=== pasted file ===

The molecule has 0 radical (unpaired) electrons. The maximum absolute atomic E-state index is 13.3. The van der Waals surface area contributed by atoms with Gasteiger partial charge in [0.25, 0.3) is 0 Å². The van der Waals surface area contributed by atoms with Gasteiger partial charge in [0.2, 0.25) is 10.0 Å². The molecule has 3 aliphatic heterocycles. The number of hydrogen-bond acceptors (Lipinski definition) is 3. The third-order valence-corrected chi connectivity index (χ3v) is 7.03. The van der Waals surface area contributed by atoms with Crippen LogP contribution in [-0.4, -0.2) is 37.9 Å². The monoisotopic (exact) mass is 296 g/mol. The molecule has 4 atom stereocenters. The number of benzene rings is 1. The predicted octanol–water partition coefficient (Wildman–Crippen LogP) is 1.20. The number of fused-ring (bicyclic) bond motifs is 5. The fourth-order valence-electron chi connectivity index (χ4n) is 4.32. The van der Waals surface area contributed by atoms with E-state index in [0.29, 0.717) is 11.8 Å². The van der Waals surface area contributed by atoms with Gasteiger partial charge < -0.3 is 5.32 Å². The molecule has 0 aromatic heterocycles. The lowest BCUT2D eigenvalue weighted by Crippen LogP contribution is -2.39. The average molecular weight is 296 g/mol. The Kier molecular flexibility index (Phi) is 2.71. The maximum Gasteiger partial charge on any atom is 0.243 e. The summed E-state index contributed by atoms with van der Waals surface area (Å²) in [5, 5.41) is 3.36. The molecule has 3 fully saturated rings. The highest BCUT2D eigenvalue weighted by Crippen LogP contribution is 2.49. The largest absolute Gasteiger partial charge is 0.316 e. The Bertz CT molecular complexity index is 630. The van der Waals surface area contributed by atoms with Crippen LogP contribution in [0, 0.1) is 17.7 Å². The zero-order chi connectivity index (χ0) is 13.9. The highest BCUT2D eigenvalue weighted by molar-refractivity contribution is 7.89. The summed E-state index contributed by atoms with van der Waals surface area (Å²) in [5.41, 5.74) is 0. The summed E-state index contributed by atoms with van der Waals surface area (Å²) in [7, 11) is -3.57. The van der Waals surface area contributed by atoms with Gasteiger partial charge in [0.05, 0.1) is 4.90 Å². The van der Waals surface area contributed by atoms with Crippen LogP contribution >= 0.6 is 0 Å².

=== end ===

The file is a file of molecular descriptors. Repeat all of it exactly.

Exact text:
The molecule has 0 radical (unpaired) electrons. The maximum absolute atomic E-state index is 13.3. The van der Waals surface area contributed by atoms with Gasteiger partial charge in [0.25, 0.3) is 0 Å². The van der Waals surface area contributed by atoms with Gasteiger partial charge in [0.2, 0.25) is 10.0 Å². The molecule has 3 aliphatic heterocycles. The number of hydrogen-bond acceptors (Lipinski definition) is 3. The third-order valence-corrected chi connectivity index (χ3v) is 7.03. The van der Waals surface area contributed by atoms with Crippen LogP contribution in [-0.4, -0.2) is 37.9 Å². The monoisotopic (exact) mass is 296 g/mol. The molecule has 4 atom stereocenters. The number of benzene rings is 1. The predicted octanol–water partition coefficient (Wildman–Crippen LogP) is 1.20. The number of fused-ring (bicyclic) bond motifs is 5. The fourth-order valence-electron chi connectivity index (χ4n) is 4.32. The van der Waals surface area contributed by atoms with E-state index in [0.29, 0.717) is 11.8 Å². The van der Waals surface area contributed by atoms with Gasteiger partial charge < -0.3 is 5.32 Å². The molecule has 0 aromatic heterocycles. The lowest BCUT2D eigenvalue weighted by Crippen LogP contribution is -2.39. The average molecular weight is 296 g/mol. The Kier molecular flexibility index (Phi) is 2.71. The maximum Gasteiger partial charge on any atom is 0.243 e. The summed E-state index contributed by atoms with van der Waals surface area (Å²) in [5, 5.41) is 3.36. The molecule has 3 fully saturated rings. The highest BCUT2D eigenvalue weighted by Crippen LogP contribution is 2.49. The largest absolute Gasteiger partial charge is 0.316 e. The Bertz CT molecular complexity index is 630. The van der Waals surface area contributed by atoms with Crippen LogP contribution in [0, 0.1) is 17.7 Å². The zero-order chi connectivity index (χ0) is 13.9. The highest BCUT2D eigenvalue weighted by molar-refractivity contribution is 7.89. The summed E-state index contributed by atoms with van der Waals surface area (Å²) in [5.41, 5.74) is 0. The summed E-state index contributed by atoms with van der Waals surface area (Å²) in [7, 11) is -3.57. The van der Waals surface area contributed by atoms with Gasteiger partial charge in [0.05, 0.1) is 4.90 Å². The van der Waals surface area contributed by atoms with Crippen LogP contribution >= 0.6 is 0 Å².